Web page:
Emily Somoskey didn’t paint her collection now on display at Walla Walla’s Foundry Vineyards during the COVID-19 pandemic, but that doesn’t mean it can’t inform your feelings about it, the 30-year-old artist said.
The large 8- by 6-foot paintings, composed of multiple mediums, can be reframed in light of whatever life has become at the moment, Somoskey said.
“The scale really allows for that relationship. Maybe these are spaces that really exist and you could just walk into it.”
Somoskey’s “BEING, SENSING, DWELLING” will be the first display at Foundry Vineyards since November and only its second art display since the pandemic began, said owner and operator Lisa Anderson.
The high, spacious interior of the tasting room gallery is the perfect place for Somoskey’s large paper canvases, which will be on display starting with an opening reception from 5-7 p.m., Thursday, May 27. The exhibit will be up through the end of the summer, Somoskey said.
The canvases are covered in mixed media — oil, acrylic, prints, even spray paint.
“I kind of work between these different materials to kind of complicate the way that we understand and perceive these images,” Somoskey said. “Some are really recognizable and others become more ambiguous.”
Some of the layers are so intricately intertwined and the colors are matched so well that you have to get up close to the painting to even see what’s what. And that may be exactly what the artist wants, she said.
Somoskey, a visiting professor at Whitman College, had the canvases in her studio in East Lansing, Michigan, prior to moving to Walla Walla in July 2020. The large artworks had to be professionally moved and are now finally able to be fully displayed together.
Part of the idea in making the pieces so large was to allow someone to feel like they were walking into a scene, Somoskey said.
“I guess I’m really trying to have people question a little bit what they’re looking at,” Somoskey said. “And I like the openness of these (paintings). There’s just enough that you feel like you can orient yourself into it. You know that this is some kind of space, like there’s something recognizable, like (a) chair, but then there’s other things like, ‘OK, well how does this fit?’”
The “spaces” are hybrids. Somoskey began the designs based off interior settings, she said, but there are exterior elements, too.
“When I put things together that don’t necessarily fit together, putting things in a space that you don’t expect to see, it kind of makes you reevaluate why they’re put together. This can kind of branch into thinking about things that are valuable or things that we hold as valuable.”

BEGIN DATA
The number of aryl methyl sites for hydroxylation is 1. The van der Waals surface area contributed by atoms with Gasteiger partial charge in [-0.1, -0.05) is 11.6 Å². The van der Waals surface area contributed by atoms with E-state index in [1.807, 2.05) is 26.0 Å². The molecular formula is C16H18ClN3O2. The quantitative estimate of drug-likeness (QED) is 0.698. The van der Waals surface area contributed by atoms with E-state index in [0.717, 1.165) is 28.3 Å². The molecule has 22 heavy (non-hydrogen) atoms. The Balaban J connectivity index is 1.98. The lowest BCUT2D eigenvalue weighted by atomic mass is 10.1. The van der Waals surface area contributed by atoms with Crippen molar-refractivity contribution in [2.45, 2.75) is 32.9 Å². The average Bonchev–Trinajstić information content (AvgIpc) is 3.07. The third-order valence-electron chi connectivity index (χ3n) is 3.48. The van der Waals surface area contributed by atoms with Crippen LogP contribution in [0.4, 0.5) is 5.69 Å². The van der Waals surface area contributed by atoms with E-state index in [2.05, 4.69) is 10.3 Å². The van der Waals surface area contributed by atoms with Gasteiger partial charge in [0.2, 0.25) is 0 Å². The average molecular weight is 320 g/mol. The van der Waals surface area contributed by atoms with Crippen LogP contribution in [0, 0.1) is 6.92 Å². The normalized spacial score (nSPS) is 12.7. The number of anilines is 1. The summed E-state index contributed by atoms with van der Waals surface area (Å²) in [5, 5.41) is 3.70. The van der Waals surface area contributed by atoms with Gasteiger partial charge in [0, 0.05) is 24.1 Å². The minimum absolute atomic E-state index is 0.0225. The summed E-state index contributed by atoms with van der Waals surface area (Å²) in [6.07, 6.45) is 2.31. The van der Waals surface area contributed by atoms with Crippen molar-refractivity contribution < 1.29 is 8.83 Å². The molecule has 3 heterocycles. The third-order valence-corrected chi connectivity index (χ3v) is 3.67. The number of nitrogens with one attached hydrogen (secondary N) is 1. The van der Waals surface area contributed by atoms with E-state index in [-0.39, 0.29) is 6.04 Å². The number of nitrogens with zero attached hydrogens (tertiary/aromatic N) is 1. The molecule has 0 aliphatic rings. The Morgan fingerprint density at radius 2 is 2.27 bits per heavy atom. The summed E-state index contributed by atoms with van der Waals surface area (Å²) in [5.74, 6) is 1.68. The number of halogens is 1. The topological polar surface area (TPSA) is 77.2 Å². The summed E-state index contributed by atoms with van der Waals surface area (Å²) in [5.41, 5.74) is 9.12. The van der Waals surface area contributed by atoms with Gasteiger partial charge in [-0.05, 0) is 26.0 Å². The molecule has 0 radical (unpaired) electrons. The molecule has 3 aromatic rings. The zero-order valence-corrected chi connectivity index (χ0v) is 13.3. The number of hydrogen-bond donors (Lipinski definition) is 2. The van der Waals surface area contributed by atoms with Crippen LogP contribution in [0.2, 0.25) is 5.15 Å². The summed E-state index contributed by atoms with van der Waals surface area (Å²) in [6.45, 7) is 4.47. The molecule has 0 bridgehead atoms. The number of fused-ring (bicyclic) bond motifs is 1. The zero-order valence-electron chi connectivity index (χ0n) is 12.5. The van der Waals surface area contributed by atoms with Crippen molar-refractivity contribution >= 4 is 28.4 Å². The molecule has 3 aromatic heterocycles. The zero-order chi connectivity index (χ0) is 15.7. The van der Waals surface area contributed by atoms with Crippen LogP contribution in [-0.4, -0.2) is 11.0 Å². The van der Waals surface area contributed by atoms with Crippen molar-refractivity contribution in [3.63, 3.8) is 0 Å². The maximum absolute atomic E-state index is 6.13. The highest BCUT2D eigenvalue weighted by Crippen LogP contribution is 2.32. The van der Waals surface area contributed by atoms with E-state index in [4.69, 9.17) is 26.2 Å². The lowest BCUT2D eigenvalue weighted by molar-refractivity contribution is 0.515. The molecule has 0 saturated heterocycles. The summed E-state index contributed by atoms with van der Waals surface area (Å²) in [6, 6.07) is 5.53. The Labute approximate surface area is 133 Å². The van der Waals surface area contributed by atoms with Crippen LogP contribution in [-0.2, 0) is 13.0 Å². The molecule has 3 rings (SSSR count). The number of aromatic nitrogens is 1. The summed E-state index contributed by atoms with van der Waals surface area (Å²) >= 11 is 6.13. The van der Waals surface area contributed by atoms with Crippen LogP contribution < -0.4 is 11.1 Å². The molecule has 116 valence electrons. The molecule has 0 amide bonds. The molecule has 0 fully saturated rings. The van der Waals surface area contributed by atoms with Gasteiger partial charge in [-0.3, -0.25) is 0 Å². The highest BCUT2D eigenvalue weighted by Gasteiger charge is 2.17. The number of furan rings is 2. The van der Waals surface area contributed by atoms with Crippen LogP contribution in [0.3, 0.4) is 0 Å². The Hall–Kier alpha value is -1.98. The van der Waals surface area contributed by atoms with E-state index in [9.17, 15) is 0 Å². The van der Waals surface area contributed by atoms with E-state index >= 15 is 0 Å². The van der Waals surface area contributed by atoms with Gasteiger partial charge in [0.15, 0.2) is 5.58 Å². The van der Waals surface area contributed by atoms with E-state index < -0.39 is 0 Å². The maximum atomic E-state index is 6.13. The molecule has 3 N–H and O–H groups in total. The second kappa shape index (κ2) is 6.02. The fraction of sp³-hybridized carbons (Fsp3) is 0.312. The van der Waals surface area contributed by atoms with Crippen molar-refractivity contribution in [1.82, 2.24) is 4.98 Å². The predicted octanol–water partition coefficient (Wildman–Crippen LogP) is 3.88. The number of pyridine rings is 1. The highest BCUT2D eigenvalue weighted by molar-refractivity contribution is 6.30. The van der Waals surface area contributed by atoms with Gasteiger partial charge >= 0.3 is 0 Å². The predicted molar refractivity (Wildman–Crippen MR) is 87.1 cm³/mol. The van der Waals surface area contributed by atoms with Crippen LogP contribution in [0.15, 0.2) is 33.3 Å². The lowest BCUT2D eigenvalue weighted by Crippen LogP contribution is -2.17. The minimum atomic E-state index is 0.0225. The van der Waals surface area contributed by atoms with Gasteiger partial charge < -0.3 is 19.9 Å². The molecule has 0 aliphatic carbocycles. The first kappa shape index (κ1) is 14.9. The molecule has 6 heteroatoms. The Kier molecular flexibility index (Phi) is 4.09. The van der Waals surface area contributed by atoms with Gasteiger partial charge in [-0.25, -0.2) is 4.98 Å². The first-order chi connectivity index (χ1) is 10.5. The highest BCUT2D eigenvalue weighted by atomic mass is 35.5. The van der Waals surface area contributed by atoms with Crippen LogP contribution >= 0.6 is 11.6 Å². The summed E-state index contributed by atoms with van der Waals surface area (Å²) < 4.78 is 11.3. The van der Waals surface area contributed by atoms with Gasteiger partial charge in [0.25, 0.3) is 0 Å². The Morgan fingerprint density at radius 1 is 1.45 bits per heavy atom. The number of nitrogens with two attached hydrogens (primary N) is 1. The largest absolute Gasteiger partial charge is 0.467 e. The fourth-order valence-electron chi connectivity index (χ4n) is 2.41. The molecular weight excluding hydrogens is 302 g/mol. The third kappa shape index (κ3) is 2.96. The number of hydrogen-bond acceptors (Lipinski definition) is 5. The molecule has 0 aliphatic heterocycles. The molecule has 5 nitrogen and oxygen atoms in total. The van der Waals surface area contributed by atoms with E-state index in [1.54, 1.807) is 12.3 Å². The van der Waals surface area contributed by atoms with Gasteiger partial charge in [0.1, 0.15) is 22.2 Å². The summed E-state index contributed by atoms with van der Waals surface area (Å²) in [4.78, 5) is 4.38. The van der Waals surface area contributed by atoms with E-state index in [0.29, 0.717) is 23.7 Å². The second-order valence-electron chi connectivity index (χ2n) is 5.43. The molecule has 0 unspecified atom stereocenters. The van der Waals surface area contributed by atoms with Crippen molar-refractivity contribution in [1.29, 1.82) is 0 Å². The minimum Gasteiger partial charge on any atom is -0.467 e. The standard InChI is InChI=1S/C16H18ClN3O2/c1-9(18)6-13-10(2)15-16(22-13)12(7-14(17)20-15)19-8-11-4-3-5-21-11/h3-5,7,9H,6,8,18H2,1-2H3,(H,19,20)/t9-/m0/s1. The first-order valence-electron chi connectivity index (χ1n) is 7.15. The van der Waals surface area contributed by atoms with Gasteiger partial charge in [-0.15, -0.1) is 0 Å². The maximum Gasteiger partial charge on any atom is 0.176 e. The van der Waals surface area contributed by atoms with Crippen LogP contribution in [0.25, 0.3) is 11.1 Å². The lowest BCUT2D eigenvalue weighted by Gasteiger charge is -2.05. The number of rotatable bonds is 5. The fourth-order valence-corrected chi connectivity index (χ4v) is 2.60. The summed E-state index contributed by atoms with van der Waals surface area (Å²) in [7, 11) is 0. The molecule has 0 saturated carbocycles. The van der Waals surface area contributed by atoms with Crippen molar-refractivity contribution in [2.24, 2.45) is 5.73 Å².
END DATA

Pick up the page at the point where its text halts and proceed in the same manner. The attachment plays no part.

For example, one piece, called “Nested,” features what appears to be furniture and interior decorations and a basket overflowing with a pearl necklace. But in the center of the painting is a bird’s nest — the eggs are the same color as the necklace, a baby blue.
The bird’s nest is up high, above everything else, while the necklace is down at the lowest point.
Nature, nurture, gender, conformity, uniformity. That’s some of the stuff that came to her mind, but it’s not that to all people.
“Nested” in particular perhaps took on a new meaning for some people once the pandemic began, Somoskey said. Maybe some may see being “nested” completely differently after staying quarantined at home for so long.
It’s an example of how life can create a new frame.
“I love how everyone is able to see something differently in it,” Somoskey said. “I love talking with people about the things that they see and sometimes it’s unexpected for me, but it’s always interesting for me to see how people interpret and respond to these.”
Each massive frame is filled with the familiar and the strange. The colors, artistically aligned, and the shapes, carefully crafted, draw the viewer into the frame, inviting an interpretation or at least a longer look.
And with a canvas of such great size, it’s easy to take that longer look.
Just like life can invite people to take a longer look at times.
“I see these as being a reflection of the complexity of our lives,” Somoskey said. “We’re living in this time when we’ve all been stuck in our homes for a long time, but there’s also so much going … mentally and that changes from day to day.
“And I think about time passing with these … some elements are fading into the background and some are coming forward.
“They weren’t made during the pandemic but I feel they have a different relevance to them … Now I look at these and I think about them a little bit differently — there’s a tension to them.”